Each week Honey produces a story for her memoir-writing class at Bridge Point, the community for seniors where she lives. Honey writes on a wide variety of topics. Sometimes she recounts — in astonishing detail — events from decades ago. Other times she recounts — also in astonishing detail — happenings from the past week. Sometimes her stories are simply keen observations about modern life, such as the mysterious disappearance of pockets from women’s pants. Here is a sampling of recent stories by Honey.

Fashion 2004: Whatever Happened to Pockets?

What an experience I'm having! Fashion designers today are making jackets and pants without pockets, and it's driving me crazy. Has anyone in this class bought new pants or a jacket in a department store or a specialty shop within the last six months?

Recently I went to Kansas City, Missouri to visit my daughter Shari. She took me to a petite-size specialty shop, and I purchased a few outfits, including pants and jackets. They were mailed to my home address in Los Angeles. When I chose to wear one of the matching pants and sweater sets, I discovered, to my dismay, that I had no pockets in either one of them.

We now live at Bridge Point, and I find having pockets is essential. Since we have been here I've been noticing when we go to the dining room for our meals so many women bring their purses with them. I could not understand why, but now I know. They can carry with them some much-needed essentials such as house keys, Kleenex and perhaps cosmetics. Since I do not want to carry a pocket book, I am burdened as to where to put my Kleenex and house keys. The only place I could find for my Kleenex was to fold a piece and put it up my left sleeve. The downside of that is, when I remove my jacket, the Kleenex drops to the floor.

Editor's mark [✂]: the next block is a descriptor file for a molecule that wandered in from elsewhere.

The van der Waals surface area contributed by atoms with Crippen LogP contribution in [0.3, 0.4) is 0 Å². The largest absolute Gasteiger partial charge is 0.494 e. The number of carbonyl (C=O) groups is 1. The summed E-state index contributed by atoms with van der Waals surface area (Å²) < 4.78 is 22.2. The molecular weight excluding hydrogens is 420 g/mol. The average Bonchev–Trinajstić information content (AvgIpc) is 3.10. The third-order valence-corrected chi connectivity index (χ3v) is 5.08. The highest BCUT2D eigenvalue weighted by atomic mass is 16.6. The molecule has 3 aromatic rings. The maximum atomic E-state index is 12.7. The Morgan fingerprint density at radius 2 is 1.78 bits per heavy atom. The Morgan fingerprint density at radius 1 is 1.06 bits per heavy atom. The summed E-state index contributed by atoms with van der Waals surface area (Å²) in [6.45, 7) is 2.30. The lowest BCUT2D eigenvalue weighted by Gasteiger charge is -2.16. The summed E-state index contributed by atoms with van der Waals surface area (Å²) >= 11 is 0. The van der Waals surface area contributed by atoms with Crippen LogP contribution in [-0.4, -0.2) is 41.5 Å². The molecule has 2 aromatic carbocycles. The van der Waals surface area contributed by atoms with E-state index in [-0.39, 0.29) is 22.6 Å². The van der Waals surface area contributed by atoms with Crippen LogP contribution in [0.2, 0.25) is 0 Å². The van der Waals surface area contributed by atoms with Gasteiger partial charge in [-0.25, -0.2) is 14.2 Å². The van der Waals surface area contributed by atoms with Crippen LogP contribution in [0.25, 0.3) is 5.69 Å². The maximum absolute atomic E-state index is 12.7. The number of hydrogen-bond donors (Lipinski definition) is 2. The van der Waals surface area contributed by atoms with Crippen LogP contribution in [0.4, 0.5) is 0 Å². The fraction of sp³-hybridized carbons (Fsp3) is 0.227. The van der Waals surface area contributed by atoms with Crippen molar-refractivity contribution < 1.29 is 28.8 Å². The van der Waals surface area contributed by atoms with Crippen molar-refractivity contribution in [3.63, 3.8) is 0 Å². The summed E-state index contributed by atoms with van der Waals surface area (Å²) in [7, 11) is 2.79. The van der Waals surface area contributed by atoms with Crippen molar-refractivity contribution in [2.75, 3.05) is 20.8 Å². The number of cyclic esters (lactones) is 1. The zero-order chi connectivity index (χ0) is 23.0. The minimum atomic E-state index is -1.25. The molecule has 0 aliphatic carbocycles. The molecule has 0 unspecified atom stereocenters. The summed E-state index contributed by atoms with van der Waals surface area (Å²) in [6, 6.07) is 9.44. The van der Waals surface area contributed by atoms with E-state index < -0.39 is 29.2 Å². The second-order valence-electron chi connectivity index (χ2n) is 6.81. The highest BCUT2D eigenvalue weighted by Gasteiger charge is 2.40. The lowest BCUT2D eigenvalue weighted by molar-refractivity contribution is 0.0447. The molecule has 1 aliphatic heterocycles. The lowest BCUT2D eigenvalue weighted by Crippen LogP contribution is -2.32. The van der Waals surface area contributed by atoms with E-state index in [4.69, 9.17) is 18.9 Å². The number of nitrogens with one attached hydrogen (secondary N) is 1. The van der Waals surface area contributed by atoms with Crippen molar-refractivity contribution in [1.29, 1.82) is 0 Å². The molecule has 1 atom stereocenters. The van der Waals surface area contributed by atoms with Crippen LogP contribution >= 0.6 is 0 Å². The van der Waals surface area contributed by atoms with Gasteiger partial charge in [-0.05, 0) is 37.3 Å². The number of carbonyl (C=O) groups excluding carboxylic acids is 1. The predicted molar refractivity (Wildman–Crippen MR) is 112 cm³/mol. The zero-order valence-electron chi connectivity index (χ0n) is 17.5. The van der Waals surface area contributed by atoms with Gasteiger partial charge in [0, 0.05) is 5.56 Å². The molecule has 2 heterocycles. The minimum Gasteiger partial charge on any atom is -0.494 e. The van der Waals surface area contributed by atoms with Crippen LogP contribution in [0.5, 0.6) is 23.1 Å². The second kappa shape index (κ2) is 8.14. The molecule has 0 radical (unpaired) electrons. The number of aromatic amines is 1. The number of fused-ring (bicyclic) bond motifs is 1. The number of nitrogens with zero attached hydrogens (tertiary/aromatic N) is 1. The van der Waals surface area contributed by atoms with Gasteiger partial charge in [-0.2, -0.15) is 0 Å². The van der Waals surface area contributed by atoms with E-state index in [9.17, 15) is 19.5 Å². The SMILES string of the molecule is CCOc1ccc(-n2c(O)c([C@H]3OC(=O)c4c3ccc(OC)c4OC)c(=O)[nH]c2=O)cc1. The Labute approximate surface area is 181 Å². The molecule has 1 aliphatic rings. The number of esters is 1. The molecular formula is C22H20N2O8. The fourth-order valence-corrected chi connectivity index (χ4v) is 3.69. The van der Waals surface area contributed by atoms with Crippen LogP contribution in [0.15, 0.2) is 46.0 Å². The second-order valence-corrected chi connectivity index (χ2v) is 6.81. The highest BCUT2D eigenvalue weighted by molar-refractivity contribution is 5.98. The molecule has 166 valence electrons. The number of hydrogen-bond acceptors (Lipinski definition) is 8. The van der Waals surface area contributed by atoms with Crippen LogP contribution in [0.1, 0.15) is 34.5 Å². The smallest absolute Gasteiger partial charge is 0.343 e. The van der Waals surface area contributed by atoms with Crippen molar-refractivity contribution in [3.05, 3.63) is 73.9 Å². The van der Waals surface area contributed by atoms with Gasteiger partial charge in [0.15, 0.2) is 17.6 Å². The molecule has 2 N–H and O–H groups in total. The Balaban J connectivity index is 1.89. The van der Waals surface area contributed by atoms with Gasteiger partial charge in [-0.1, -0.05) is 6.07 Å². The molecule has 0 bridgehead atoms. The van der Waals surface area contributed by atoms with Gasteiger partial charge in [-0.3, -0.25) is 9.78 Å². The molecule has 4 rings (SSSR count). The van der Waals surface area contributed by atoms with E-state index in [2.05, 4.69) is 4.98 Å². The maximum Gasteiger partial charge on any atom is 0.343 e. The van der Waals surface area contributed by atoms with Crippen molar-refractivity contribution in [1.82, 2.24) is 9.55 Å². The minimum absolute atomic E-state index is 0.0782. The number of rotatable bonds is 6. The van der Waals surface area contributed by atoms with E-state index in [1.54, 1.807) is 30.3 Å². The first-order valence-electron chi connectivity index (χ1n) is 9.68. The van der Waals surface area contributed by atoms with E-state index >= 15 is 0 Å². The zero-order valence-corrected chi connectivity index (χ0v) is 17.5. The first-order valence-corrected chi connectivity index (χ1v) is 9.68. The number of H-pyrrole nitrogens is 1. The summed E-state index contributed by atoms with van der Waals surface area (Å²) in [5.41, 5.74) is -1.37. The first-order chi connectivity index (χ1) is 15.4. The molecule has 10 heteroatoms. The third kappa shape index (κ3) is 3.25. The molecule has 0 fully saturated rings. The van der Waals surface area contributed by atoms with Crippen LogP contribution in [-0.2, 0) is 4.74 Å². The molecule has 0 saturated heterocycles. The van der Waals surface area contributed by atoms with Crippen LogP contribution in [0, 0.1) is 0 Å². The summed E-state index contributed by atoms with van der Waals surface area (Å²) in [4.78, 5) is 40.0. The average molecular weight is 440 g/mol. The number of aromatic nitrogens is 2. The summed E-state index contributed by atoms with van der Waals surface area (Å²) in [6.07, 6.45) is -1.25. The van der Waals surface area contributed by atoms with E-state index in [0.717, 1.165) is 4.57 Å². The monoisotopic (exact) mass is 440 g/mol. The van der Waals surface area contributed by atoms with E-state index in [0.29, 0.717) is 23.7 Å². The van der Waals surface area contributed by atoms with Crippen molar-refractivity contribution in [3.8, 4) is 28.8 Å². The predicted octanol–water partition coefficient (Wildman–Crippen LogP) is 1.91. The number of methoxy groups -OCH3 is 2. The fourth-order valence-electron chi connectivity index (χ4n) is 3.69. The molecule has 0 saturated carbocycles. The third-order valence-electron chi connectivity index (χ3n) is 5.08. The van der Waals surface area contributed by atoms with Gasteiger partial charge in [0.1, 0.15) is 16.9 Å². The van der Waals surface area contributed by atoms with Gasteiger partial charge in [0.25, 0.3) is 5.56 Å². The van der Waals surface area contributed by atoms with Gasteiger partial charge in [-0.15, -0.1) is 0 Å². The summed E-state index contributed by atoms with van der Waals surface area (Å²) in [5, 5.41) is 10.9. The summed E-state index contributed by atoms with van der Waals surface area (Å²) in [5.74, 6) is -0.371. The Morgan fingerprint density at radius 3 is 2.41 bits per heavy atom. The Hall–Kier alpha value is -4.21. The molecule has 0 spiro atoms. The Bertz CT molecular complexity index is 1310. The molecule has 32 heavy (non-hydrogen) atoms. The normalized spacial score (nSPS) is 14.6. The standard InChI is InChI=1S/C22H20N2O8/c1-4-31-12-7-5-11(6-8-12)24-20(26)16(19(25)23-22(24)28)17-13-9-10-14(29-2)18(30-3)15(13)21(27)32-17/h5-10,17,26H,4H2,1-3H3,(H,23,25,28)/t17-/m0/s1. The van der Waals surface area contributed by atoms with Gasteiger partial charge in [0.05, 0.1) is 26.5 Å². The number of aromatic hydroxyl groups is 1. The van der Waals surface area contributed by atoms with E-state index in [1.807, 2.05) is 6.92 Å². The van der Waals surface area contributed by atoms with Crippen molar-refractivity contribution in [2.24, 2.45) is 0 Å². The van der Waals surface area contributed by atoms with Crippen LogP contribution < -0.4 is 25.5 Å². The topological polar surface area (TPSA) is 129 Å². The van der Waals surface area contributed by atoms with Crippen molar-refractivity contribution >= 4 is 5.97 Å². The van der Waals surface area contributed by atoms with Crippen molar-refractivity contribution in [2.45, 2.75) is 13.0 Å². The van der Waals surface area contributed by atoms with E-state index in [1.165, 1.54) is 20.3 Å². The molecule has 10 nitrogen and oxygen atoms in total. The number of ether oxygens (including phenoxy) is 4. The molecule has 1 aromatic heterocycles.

My daughter Shari finally found a large pocketbook, which is now attached to my walker. Now I put my keys in the walker pocketbook, which has solved my problem.

I can't understand why jackets and pants are missing pockets. Is it because of economics, or have the designers forgotten how essential pockets are to the female consumer?

January 20, 2004

A Spectacular Toothbrush

This morning I started to brush my teeth with a toothbrush that had been given to me for my birthday by my granddaughter Suzanne. She brought me five toothbrushes, which were enclosed in a plastic bubble. I unwrapped my beautifully wrapped gift and found that they did not look like any toothbrushes I had seen before. I was wondering why she bought me such an odd gift. We visited a while, and when she left, I put them away.